That's an excellent reply.
Can the mods make it a "sticky" ?
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Post Options Post Options   Thanks (0) Thanks(0)   Quote Tonskulus Quote  Post ReplyReply Direct Link To This Post Posted: 22 October 2019 at 9:02pm
I have some 100x100 JBL horns and even these will beam at high fequencies. It really is annoying if lower freq has much wider dispersion.  Walk away from speakers and midrange fades off while high frequencies keeps going. 

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Post Options Post Options   Thanks (0) Thanks(0)   Quote Elliot Thompson Quote  Post ReplyReply Direct Link To This Post Posted: 22 October 2019 at 10:47pm
Originally posted by Tonskulus Tonskulus wrote:

I have some 100x100 JBL horns and even these will beam at high fequencies. It really is annoying if lower freq has much wider dispersion.  Walk away from speakers and midrange fades off while high frequencies keeps going. 



What is the model number of the JBL?

I own JBL 100 x 100 Tweeters and they do not beam. But they are around 40 years old.... The only man that was capable of making a lack of beaming above 8 kHz in a horn at that time was Don Keele. He worked for JBL and Electro-voice. Don Keele is the person behind the Constant Directivity Horn among other designs.

Best Regards,
Elliot Thompson
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Post Options Post Options   Thanks (0) Thanks(0)   Quote JonB67 Quote  Post ReplyReply Direct Link To This Post Posted: 22 October 2019 at 10:55pm
You  know the answer is both so you have the right box for each situation and venue!
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Post Options Post Options   Thanks (0) Thanks(0)   Quote Tonskulus Quote  Post ReplyReply Direct Link To This Post Posted: 23 October 2019 at 5:46am
Originally posted by Elliot Thompson Elliot Thompson wrote:

Originally posted by Tonskulus Tonskulus wrote:

I have some 100x100 JBL horns and even these will beam at high fequencies. It really is annoying if lower freq has much wider dispersion.  Walk away from speakers and midrange fades off while high frequencies keeps going. 



What is the model number of the JBL?

I own JBL 100 x 100 Tweeters and they do not beam. But they are around 40 years old.... The only man that was capable of making a lack of beaming above 8 kHz in a horn at that time was Don Keele. He worked for JBL and Electro-voice. Don Keele is the person behind the Constant Directivity Horn among other designs.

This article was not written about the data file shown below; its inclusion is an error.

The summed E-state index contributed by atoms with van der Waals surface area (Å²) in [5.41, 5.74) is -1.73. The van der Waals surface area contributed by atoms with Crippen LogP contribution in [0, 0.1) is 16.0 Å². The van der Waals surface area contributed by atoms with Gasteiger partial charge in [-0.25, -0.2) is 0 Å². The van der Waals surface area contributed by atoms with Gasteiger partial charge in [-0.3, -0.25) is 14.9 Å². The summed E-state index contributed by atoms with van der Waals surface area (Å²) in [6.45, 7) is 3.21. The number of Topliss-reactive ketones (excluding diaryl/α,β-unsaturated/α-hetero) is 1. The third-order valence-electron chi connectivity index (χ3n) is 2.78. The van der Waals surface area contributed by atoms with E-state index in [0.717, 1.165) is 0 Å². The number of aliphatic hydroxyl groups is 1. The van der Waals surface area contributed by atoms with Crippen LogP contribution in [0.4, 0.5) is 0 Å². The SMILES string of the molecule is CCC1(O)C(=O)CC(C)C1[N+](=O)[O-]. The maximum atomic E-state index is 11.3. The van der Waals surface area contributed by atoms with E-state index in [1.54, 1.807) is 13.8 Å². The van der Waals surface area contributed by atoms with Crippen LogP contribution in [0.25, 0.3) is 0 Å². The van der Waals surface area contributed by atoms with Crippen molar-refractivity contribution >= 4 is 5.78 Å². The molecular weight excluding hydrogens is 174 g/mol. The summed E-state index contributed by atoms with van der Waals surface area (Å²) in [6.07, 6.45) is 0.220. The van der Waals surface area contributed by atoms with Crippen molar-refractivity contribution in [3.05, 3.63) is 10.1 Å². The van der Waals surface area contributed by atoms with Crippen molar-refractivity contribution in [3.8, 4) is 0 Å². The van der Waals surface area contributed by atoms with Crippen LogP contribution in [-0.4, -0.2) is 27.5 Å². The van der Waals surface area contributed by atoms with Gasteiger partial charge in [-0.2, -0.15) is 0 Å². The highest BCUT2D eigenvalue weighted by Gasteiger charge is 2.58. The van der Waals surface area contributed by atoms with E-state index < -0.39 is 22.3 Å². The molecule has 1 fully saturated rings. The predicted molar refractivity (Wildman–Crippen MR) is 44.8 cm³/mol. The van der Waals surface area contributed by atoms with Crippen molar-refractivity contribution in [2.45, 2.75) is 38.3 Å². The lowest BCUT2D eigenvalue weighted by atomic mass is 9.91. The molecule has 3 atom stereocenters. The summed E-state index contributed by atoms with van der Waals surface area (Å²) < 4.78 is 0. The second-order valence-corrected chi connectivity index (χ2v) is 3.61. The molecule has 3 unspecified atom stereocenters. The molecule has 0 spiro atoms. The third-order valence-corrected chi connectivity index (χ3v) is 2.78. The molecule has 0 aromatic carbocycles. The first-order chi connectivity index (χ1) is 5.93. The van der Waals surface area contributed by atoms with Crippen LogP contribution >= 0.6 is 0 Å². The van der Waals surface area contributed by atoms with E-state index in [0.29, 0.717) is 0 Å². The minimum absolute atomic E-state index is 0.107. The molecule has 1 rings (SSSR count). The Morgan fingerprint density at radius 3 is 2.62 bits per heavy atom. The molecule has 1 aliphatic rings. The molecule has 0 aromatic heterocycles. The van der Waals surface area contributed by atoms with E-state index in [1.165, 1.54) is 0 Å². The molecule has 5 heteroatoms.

Best Regards,

Its "baby butt" biradial horn,  (JBL SR4722A speakers).  Cannot remember the horn model number atm, but I have been using these for small outdoor parties and noticed that high frequencies has somewhat more "throw" compared to midrange.  

Very nice speakers however and can take lots of punishment no problem, good for "short throw" wide dispersion applications.




Edited by Tonskulus - 23 October 2019 at 5:47am
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Elliot Thompson View Drop Down
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Post Options Post Options   Thanks (0) Thanks(0)   Quote Elliot Thompson Quote  Post ReplyReply Direct Link To This Post Posted: 23 October 2019 at 7:48am

If you want nothing lower than 100 degrees from a compression horn in the midrange section (650 Hz) to the high frequency section (13 kHz), the horn will be as wide as the JBL 4722a laying on it's side.

 

High frequencies are always the ones to drop in SPL as you move farther away from the cabinets unless, you are using a lot of tweeters to create a very wide degree horizontally. So a single Bi-radial horn in the 4722a will do a better job than a single Bullet Tweeter (Bullet Tweeters are 40 degree Conical) on the market today.

 

Best Regards,

Elliot Thompson
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Post Options Post Options   Thanks (0) Thanks(0)   Quote Tonskulus Quote  Post ReplyReply Direct Link To This Post Posted: 23 October 2019 at 10:44am
Yes. I'm currently designing all-horn loaded mid-tops. And there is one thing I want to use: JBL 2445J + 2380A - just because I have them laying around. I like that amazingly articulative sound and transient response they produce, tho horns itself could be better. 
Something like three way  100-600Hz / 600-6000Hz / 6000Hz+.